SUNY Chancellor Nancy L. Zimpher launched the SUNY Report Card, an exclusive evaluation tool that will publicly track the university's system-wide work as an educator, job creator, community partner, and generator of boundary-breaking research.
With the release of its report card May 17 moderated by Benita Zahn '76, SUNY takes the unprecedented step of measuring the university system's performance against New York's greatest social and economic needs, including the alignment of SUNY's research capacity to statewide job growth and the state's ability to capture a greater share of the global green energy market, among other measures.
"Part of what makes the Report Card unique is that it doesn't merely measure SUNY's value in terms of the number of degrees it bestows or the breadth of its curricula, but by the tangible, long-term impact SUNY will have on the economy and quality of life in New York State," said Zimpher. "No other university system in the country is doing this. We are thinking outside of the SUNY box - inviting the public to measure the system's actions against its ability to address our state's greatest needs.
"We are asking New Yorkers to hold us accountable," Zimpher continued. "We want the public to know where we succeed and where we may fall short. It's a level of accountability that many would consider a gamble, but the risks are outweighed by the opportunity to present all New Yorkers with SUNY's advancement and our impact on the economic revitalization of New York State."
The inaugural SUNY Report Card establishes a baseline for providing the public with a comprehensive look at the status of SUNY's goals and initiatives across a broad spectrum of critical areas, including:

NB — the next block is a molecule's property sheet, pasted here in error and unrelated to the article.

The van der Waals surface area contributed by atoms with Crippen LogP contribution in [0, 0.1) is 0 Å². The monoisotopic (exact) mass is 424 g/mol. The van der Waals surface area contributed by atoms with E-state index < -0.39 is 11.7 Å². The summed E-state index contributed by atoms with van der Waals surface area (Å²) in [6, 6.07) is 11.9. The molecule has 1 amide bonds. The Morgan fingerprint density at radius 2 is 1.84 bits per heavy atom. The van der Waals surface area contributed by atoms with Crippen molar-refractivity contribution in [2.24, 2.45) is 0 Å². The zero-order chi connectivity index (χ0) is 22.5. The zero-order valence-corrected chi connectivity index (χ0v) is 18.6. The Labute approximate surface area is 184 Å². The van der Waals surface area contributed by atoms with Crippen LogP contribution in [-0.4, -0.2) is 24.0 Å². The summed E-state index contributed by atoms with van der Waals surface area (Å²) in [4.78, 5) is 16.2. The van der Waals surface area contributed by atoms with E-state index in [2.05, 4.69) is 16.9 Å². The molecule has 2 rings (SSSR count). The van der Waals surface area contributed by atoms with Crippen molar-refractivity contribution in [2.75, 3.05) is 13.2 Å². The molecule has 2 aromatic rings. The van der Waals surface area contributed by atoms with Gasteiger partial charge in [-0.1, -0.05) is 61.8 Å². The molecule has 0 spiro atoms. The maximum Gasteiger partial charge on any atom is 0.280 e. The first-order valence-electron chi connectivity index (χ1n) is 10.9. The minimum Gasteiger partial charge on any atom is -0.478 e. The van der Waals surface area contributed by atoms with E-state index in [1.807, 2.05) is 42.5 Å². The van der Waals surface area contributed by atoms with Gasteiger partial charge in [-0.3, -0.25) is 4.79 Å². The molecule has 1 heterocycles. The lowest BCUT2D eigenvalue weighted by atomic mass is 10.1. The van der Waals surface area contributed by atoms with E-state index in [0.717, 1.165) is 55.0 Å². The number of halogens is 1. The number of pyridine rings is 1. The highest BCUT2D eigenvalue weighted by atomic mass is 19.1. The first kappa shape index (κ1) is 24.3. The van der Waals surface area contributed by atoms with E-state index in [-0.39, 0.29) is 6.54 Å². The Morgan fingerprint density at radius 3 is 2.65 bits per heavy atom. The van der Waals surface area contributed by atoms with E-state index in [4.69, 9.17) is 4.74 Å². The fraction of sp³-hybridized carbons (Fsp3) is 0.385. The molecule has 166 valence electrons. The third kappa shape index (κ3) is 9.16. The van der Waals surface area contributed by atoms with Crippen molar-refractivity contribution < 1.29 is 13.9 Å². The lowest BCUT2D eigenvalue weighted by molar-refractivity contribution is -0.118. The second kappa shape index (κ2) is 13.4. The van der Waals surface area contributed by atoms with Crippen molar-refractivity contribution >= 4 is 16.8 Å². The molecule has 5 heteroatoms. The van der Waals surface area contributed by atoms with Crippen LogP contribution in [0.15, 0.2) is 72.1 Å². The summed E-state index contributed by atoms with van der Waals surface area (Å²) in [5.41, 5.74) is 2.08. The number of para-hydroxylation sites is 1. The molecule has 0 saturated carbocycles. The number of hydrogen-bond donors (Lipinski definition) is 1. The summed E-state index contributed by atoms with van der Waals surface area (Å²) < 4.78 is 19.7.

Student diversity and creating greater access to higher education. In 2008, SUNY campuses received 39,000 applications from historically underrepresented populations, out of a system-wide total of 143,000. By the fall of that year, SUNY enrolled 22,000 students from historically underrepresented populations, out of 122,000 total new enrollments.
SUNY's impact on the state economy. Research expenditures at all SUNY campuses total just under $850 million and support more than 5,300 jobs statewide. SUNY also contributes to the state economy as a mass purchaser of goods and services. SUNY's annual purchasing power exceeds $2.8 billion.
Reducing energy consumption. As one of the largest energy consumers in New York State, SUNY is determined to be a leader in energy conservation. SUNY system consumption currently stands at 140,565 BTUs per square foot.
In addition, the Report Card establishes measures for data that SUNY is in the process of compiling, such as the number of SUNY graduates represented in New York State's workforce and the median income of SUNY graduates employed in New York. This information will help advance SUNY's goal to produce graduates in support of the state's current and future workforce needs.
These and the more than 90 other performance measures featured in the Report Card stem from SUNY's strategic plan — The Power of SUNY — released in April 2010 and reflect the university's ambition to enhance its status as one of the nation's leading providers of public higher education and improve the quality of life for all New Yorkers.